But officials say U.S. diplomats are safer now, even though a majority of embassies remain vulnerable to car bombs.
The heightened U.S. concern over terrorism and the intense drive to fortify American missions in the wake of recent threats comes at a time when statistics indicate terrorism in general, and state-sponsored terrorism in particular, is on the decline.
Total terrorist strikes last year were at a 20-year low - 273 compared with a peak of 666 in 1987.
Seven countries remain on the State Department's list of international terrorism sponsors: Cuba, Iran, Iraq, Libya, North Korea, Sudan and Syria.
But the State Department's latest assessments indicate softened attitudes towards each:
- Cuba is no longer accused of supporting armed struggle in Latin America. The Clinton administration denies any warming of relations but is promoting contacts between Americans and Cubans through increased commercial flights and other actions.
- Iran has a president perceived as a moderate and the administration has refused to embrace opponents trying to topple the regime.
- Libya finally has handed over two suspects for a Netherlands trial in the 1989 bombing of PanAm Flight 103 that killed 270 people, including 189 Americans.
- North Korea has not been linked to an international terrorist incident since 1987, and the United States is trying to ease into better relationships with an agreement to end any nuclear weapons program.
- Syria's last known export of terrorism was in 1986, and improved relations are a likely goal in the renewed effort to foster Mideast peace.
| Expenditures since the Aug. 7, 1998, bombing of two U.S. embassies in Africa include:|
With 4,000 additional local guards and more than 200 top security personnel added around the world, all diplomats now have an adequate "baseline level of protection," said Peter Bergin, head of the Diplomatic Security Service.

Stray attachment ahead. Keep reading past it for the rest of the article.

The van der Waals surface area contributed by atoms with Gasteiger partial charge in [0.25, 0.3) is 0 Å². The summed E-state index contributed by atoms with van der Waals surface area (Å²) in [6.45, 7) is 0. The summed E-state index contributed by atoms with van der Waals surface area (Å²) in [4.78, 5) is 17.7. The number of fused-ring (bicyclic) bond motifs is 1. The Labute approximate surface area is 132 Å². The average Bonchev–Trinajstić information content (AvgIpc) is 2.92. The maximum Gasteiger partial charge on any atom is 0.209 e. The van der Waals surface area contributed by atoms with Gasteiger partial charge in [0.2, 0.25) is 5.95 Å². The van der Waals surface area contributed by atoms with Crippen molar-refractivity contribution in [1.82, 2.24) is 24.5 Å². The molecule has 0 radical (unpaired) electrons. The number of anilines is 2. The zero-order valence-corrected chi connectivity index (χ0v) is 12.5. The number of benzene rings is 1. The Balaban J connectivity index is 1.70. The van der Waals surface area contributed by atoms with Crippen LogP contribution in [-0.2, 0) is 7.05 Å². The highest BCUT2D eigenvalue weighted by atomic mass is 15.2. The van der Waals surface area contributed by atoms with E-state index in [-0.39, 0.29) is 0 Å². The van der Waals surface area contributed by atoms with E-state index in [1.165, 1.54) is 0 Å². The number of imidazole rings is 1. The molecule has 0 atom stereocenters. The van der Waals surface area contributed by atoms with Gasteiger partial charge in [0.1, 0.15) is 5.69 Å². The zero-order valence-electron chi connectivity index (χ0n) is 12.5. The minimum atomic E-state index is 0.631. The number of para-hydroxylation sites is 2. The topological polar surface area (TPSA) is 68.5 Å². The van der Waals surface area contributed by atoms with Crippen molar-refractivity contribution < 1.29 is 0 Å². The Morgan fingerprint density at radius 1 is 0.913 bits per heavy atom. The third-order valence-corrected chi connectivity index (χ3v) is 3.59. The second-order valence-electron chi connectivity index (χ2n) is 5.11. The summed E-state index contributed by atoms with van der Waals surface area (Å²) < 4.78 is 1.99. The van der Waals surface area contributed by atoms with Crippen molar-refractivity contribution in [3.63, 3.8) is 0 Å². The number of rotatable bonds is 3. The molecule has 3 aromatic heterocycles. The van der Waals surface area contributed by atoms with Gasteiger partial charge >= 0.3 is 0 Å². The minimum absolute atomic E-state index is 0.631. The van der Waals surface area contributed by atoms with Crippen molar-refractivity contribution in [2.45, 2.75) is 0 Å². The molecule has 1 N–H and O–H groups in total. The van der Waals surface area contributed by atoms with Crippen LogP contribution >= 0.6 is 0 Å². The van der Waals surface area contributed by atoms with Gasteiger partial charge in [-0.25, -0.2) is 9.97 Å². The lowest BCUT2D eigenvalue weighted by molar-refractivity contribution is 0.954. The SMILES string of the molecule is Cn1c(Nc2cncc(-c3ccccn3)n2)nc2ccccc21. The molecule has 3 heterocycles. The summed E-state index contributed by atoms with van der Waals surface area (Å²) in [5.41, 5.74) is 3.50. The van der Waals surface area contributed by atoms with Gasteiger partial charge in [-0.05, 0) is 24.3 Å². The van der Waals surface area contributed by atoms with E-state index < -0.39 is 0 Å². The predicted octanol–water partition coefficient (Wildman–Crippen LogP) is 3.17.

But Bergin and other top officials responsible for counterterrorism and diplomatic security acknowledged Wednesday that American outposts remain vulnerable. They said only 31 of 270 embassies and consulates are adequately shielded and set back safely from potential car bombs.
"These are big, big bombs that we're having to counter. It makes our job difficult, but it's something that we are attempting to, striving to deter," Bergin said. "We've made improvements at every single post around the world."
Since the bombings, department analysts estimate 2,400 threats or incidents have been aimed at U.S. interests overseas - more than double the same period a year ago.
Nearly 70 embassies or consulates have been closed for 24 hours or more in response to security concerns or specific threats since the bombings, said Patrick Kennedy, assistant secretary of state for administration. All except the embassy in Dushanbe, Tajikistan, which officials say cannot be defended, were open this week.
Security experts cite several factors that they believe have helped keep terrorists at bay: Last year's U.S. missile assaults against camps in Afghanistan and a factory in Sudan, the posting of $5 million rewards, a series of charges and arrest of eight bin Laden associates, sanctions against countries harboring terrorists and a range of "disruption tactics" against terrorist groups by the CIA.
|The U.S. Embassy in Niarobi, Kenya, after the terrorist attack August, 1998.|
But bin Laden, who denies ordering the African bombings, isn't the only perceived threat.
Followers of Kurdish rebel leader Abdullah Ocalan, sentenced to death by Turkey, blame his capture partly on help from U.S. intelligence. In all, the State Department lists 55 terrorist groups around the globe, with 40 percent of incidents last year targeting Americans.
In spreading instances of diplomatic jitters, suspicious surveillance of the embassy in Madagascar, a phoned threat in Chad, and concern over the vulnerability of other African embassies led t closures of at least six missions in the weeks before the anniversary.
U.S. consulates in Istanbul and Adana, Turkey, were closed temporarily in June after the Ocalan death sentence.
"We have succeeded in preventing specific operations," said terrorism expert Yossef Bodansky. "But we are far, far from what is really needed given the magnitude of the threat. Our defense against weapons of mass destruction is dismal."
Bodansky, director of a congressional task force on terrorism and author of a new book, Bin Laden: The Man Who Declared War on America, said bin Laden has never been a military or terrorist commander and is not indispensable to the cause.